Next, DDT-R fitness effects (Additional file 1: Table S1) need to be incorporated into the model in order to predict the genotypic frequencies from one generation to the next. The relative numbers of each genotype eclosing in the next generation can then be calculated, taking into account the mating probabilities and fitness consequences as follows,
$$ \begin{array}{l}{n}_{RR}=FP\left({\lambda}_{RRRR}+\raisebox{1ex}{$1$}\!\left/ \!\raisebox{-1ex}{$2$}\right.{\lambda}_{RRRS}+\raisebox{1ex}{$1$}\!\left/ \!\raisebox{-1ex}{$2$}\right.{\lambda}_{RSRR}+\raisebox{1ex}{$1$}\!\left/ \!\raisebox{-1ex}{$4$}\right.{\lambda}_{RSRS}\right)\\ {}{n}_{RS}=FP\left({\lambda}_{RRSS}+\raisebox{1ex}{$1$}\!\left/ \!\raisebox{-1ex}{$2$}\right.{\lambda}_{RRRS}+\raisebox{1ex}{$1$}\!\left/ \!\raisebox{-1ex}{$2$}\right.{\lambda}_{RSRR}+\raisebox{1ex}{$1$}\!\left/ \!\raisebox{-1ex}{$2$}\right.{\lambda}_{RSRS}+\raisebox{1ex}{$1$}\!\left/ \!\raisebox{-1ex}{$2$}\right.{\lambda}_{RSSS}\right)+P\left({\lambda}_{SSRR}+\raisebox{1ex}{$1$}\!\left/ \!\raisebox{-1ex}{$2$}\right.{\lambda}_{SSRS}\right)\\ {}{n}_{SS}=F\left(\raisebox{1ex}{$1$}\!\left/ \!\raisebox{-1ex}{$4$}\right.{\lambda}_{RSRS}+\raisebox{1ex}{$1$}\!\left/ \!\raisebox{-1ex}{$2$}\right.{\lambda}_{RSSS}\right)+\raisebox{1ex}{$1$}\!\left/ \!\raisebox{-1ex}{$2$}\right.{\lambda}_{SSRS}+{\lambda}_{SSSS}\end{array} $$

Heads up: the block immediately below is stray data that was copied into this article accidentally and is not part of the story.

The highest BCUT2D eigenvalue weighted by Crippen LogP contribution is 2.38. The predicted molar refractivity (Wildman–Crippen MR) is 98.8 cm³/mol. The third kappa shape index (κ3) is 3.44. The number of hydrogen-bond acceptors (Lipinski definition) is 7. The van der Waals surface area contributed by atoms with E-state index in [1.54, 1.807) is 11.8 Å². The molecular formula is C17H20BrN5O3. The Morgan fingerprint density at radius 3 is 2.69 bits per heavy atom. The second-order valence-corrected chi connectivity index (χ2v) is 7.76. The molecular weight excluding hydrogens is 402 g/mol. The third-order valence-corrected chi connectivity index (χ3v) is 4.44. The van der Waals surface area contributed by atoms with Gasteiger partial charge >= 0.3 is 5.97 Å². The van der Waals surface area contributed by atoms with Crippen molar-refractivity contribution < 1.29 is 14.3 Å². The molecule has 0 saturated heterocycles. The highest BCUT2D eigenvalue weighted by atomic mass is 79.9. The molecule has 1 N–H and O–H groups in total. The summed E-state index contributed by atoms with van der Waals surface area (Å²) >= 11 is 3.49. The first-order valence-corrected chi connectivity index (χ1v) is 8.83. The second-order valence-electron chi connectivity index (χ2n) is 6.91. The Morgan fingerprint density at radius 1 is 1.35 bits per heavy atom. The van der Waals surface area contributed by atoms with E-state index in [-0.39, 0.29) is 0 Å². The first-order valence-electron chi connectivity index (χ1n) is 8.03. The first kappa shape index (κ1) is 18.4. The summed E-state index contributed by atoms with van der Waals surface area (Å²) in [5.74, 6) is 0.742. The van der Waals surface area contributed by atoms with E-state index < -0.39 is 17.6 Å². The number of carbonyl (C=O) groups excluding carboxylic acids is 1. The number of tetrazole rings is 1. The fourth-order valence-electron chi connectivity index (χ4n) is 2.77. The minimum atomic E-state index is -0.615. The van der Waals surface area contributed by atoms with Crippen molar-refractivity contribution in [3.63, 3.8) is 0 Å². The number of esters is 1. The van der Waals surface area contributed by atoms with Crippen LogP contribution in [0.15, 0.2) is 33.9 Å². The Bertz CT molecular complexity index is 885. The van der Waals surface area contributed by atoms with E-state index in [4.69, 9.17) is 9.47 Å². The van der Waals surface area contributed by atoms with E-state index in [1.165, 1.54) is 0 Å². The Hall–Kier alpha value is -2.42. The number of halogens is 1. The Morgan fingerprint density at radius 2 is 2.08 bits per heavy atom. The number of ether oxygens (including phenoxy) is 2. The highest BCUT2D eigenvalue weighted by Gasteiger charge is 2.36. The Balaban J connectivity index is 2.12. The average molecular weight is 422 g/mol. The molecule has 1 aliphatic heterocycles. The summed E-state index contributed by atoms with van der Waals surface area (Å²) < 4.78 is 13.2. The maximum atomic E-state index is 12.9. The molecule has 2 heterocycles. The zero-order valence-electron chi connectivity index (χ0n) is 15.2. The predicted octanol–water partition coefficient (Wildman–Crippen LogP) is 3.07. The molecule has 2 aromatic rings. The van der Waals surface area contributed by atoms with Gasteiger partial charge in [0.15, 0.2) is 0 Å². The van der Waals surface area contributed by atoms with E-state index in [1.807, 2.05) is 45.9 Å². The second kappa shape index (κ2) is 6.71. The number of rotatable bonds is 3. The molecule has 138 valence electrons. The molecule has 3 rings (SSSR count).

where F = f × e × l. f is the relative fecundity of DDT-R females compared to susceptible females; e is the relative viability of eggs laid by DDT-R females; l is the relative viability of larvae of DDT-R females compared to susceptible females; and P is the relative pupal viability of DDT-R flies compared to susceptible flies. Thus, we effectively census the model population at the adult stage, with relative fitness accrued to males and females being a product of maternal and direct contributions of the Cyp6g1 genotype as shown in Additional file 1: Table S1.

To obtain the frequency of the genotypes in the next generation we use the following recursions (which can be used via numerical simulation to predict genotype and allele frequencies at specific generations),
$$ {x}_i^{\prime }=\raisebox{1ex}{${n}_i$}\!\left/ \!\raisebox{-1ex}{${\Sigma}_i{n}_i$}\right. $$

Now we would like to examine the dynamics of the model, beginning with solving for frequency equilibria \( \left({\widehat{x}}_{RR},{\widehat{x}}_{RS},{\widehat{x}}_{SS}\right) \) by letting x′ = x for each genotype. Because the three genotype frequencies must necessarily sum to unity, this non-linear system is effectively a two-variable (x RR , x RS ) model and is fully described by the first two genotype recursions. If we represent the functions x RR and x RS by g 1 and g 2 , respectively, then there are two conditions, namely \( {g}_1\left({\widehat{x}}_{RR},{\widehat{x}}_{RS}\right)={\widehat{x}}_{RR} \) and \( {g}_2\left({\widehat{x}}_{RR},{\widehat{x}}_{RS}\right)={\widehat{x}}_{RS} \) which must be satisfied simultaneously at any equilibrium. This was done to obtain an analytical equilibrium solution for DDT-R frequency, x R (see Additional file 1: equation (S1)).

All initial fitness parameter estimates were derived from previously conducted assays [23, 24]. The relative competitive male mating success, m, was derived as the number of mating trials won by resistant males divided by the number won by susceptible males. Relative fecundity, f, was derived by dividing the egg count of resistant females by that of susceptible females. The relative viability measures (e, l, P), were derived by dividing the resistant viability by the susceptible viability.